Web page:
The director noted that the promotion of employees received a significantly lower approval, where 87% felt that there were no opportunities for promotion. Well-performing employees are not likely to get promoted to new positions. A lack of opportunities for career growth and development of employees increases the rates of turnover. Employees are expected to grasp newer opportunities from competitors or other organizations, mainly if the firms offer better benefits, wages, and room for promotion. Consequently, Kelecton needs to roll out a program that builds employees' confidence in the promotion of the best performing workers to reduce the potential of high turnover rates. The development of an efficient promotion program based on performance merits would even motivate employees to work hard for consideration in the future. The director should liaise with heads of departments to identify skilled and experienced employees who should be considered whenever new vacancies of promotion arise. The employees would feel valued by the organization to attain a sense of rewarding for exceptional performances through promotion.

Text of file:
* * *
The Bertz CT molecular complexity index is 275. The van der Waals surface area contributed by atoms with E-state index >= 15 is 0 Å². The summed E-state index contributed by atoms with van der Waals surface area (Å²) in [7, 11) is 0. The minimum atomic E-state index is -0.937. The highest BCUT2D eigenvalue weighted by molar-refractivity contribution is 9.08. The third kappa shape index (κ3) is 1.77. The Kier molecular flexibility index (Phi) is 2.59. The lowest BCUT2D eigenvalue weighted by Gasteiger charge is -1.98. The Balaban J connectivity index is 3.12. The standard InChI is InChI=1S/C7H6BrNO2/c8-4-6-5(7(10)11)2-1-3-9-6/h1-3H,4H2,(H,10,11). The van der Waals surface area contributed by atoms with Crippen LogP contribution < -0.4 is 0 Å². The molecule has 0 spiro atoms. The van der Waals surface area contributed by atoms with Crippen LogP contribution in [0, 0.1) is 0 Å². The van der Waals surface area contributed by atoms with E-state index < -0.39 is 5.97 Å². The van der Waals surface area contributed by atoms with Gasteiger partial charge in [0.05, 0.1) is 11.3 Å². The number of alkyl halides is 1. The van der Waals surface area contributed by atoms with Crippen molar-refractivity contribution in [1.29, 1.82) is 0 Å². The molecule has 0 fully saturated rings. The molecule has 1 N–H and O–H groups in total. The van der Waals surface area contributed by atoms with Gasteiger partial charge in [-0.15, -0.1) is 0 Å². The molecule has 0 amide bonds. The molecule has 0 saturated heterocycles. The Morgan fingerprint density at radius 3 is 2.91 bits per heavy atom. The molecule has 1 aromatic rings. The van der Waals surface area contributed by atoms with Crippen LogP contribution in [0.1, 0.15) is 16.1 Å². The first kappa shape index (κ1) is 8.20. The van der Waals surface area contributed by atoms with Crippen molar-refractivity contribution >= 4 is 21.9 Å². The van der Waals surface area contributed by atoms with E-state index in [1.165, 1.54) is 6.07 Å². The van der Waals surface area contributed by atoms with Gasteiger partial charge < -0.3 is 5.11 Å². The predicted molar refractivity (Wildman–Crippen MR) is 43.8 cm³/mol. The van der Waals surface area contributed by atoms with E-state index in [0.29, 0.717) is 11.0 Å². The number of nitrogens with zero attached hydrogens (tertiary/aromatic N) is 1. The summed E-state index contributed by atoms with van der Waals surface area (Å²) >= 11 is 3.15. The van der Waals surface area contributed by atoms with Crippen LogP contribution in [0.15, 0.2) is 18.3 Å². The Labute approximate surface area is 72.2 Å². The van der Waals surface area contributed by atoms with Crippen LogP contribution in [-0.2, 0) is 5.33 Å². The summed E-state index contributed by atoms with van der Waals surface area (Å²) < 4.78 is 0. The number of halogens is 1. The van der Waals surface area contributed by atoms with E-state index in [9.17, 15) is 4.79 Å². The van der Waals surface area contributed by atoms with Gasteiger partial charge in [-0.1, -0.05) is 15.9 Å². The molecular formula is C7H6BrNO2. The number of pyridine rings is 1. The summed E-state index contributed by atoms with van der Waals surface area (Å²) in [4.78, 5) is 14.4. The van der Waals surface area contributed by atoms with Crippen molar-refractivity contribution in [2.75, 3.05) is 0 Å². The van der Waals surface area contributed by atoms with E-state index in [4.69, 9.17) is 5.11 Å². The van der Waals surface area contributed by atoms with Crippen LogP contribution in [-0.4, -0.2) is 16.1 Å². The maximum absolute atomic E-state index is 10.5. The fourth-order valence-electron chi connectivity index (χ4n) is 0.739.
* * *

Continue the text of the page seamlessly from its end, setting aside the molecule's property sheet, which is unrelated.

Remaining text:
The survey indicated employees' concerns regarding the safety of the workplaces, where 45% were not satisfied with the safety of the work environments. Occupational health and safety laws require organizations to ensure that employees work in safe and secure environments. Firms are needed to have employees covers for settling their medical bills that might accumulate whenever workers attend health facilities as a result of injuries sustained in workplaces. The survey indicated that 55% of the employees felt that the organization provided a safe working environment, which translates the huge efforts needed to improve the safety of the workplaces. Kelecton needs to install utility plants with user-friendly equipment that reduces health risks. All the areas deemed to be vulnerable to occupational hazards need to be improved by proposing budgets for the next fiscal year. The prior preparation of the budgets would offer the organization adequate time to plan on maintenance and addition of new equipment. The firm also needs to improve the general working conditions to avoid instances of lawsuits that might be filed by injured workers. The lawsuits would damage its reputation and incur huge penalties for the compensation of the victims (Sims, 2009). The working conditions are a significant consideration for a majority of the workers who value safety, and therefore, the company may lose a skilled workforce due to poor conditions.